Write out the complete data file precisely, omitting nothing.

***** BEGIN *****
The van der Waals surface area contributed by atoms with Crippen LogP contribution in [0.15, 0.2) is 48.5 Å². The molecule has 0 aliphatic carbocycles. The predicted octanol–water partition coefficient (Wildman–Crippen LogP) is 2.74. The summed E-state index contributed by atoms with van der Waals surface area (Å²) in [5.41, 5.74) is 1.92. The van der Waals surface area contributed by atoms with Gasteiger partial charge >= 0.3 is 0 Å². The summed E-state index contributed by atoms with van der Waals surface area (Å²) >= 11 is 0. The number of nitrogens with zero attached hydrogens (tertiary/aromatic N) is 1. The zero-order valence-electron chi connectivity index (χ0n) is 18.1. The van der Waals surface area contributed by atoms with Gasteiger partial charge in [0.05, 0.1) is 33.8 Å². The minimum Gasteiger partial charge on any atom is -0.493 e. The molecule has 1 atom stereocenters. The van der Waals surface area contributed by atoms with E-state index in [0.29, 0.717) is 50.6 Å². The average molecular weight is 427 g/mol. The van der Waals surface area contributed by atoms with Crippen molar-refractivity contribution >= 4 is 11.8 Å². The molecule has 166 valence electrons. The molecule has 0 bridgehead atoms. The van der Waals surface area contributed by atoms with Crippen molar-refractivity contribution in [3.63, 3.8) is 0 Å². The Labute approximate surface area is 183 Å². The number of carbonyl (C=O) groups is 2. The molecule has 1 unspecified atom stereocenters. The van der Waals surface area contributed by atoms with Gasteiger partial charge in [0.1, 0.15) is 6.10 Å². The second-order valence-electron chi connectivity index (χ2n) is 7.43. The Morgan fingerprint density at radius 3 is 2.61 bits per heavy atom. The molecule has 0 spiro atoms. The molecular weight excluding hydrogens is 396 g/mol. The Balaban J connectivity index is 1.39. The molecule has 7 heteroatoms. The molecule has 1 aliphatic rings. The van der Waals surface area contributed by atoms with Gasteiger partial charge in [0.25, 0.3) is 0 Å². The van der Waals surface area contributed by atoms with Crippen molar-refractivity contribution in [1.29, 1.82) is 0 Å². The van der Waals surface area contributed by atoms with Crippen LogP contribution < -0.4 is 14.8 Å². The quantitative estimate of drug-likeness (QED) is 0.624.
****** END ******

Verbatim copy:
The van der Waals surface area contributed by atoms with Crippen LogP contribution in [0.15, 0.2) is 48.5 Å². The molecule has 0 aliphatic carbocycles. The predicted octanol–water partition coefficient (Wildman–Crippen LogP) is 2.74. The summed E-state index contributed by atoms with van der Waals surface area (Å²) in [5.41, 5.74) is 1.92. The van der Waals surface area contributed by atoms with Gasteiger partial charge >= 0.3 is 0 Å². The summed E-state index contributed by atoms with van der Waals surface area (Å²) >= 11 is 0. The number of nitrogens with zero attached hydrogens (tertiary/aromatic N) is 1. The zero-order valence-electron chi connectivity index (χ0n) is 18.1. The van der Waals surface area contributed by atoms with Gasteiger partial charge in [0.05, 0.1) is 33.8 Å². The minimum Gasteiger partial charge on any atom is -0.493 e. The molecule has 1 atom stereocenters. The van der Waals surface area contributed by atoms with E-state index in [0.29, 0.717) is 50.6 Å². The average molecular weight is 427 g/mol. The van der Waals surface area contributed by atoms with Crippen molar-refractivity contribution >= 4 is 11.8 Å². The molecule has 166 valence electrons. The molecule has 0 bridgehead atoms. The van der Waals surface area contributed by atoms with Crippen molar-refractivity contribution in [3.63, 3.8) is 0 Å². The Labute approximate surface area is 183 Å². The number of carbonyl (C=O) groups is 2. The molecule has 1 unspecified atom stereocenters. The van der Waals surface area contributed by atoms with Gasteiger partial charge in [0.1, 0.15) is 6.10 Å². The second-order valence-electron chi connectivity index (χ2n) is 7.43. The Morgan fingerprint density at radius 3 is 2.61 bits per heavy atom. The molecule has 0 spiro atoms. The molecular weight excluding hydrogens is 396 g/mol. The Balaban J connectivity index is 1.39. The molecule has 7 heteroatoms. The molecule has 1 aliphatic rings. The van der Waals surface area contributed by atoms with Gasteiger partial charge in [0.25, 0.3) is 0 Å². The van der Waals surface area contributed by atoms with Crippen molar-refractivity contribution in [1.29, 1.82) is 0 Å². The van der Waals surface area contributed by atoms with Crippen LogP contribution < -0.4 is 14.8 Å². The quantitative estimate of drug-likeness (QED) is 0.624.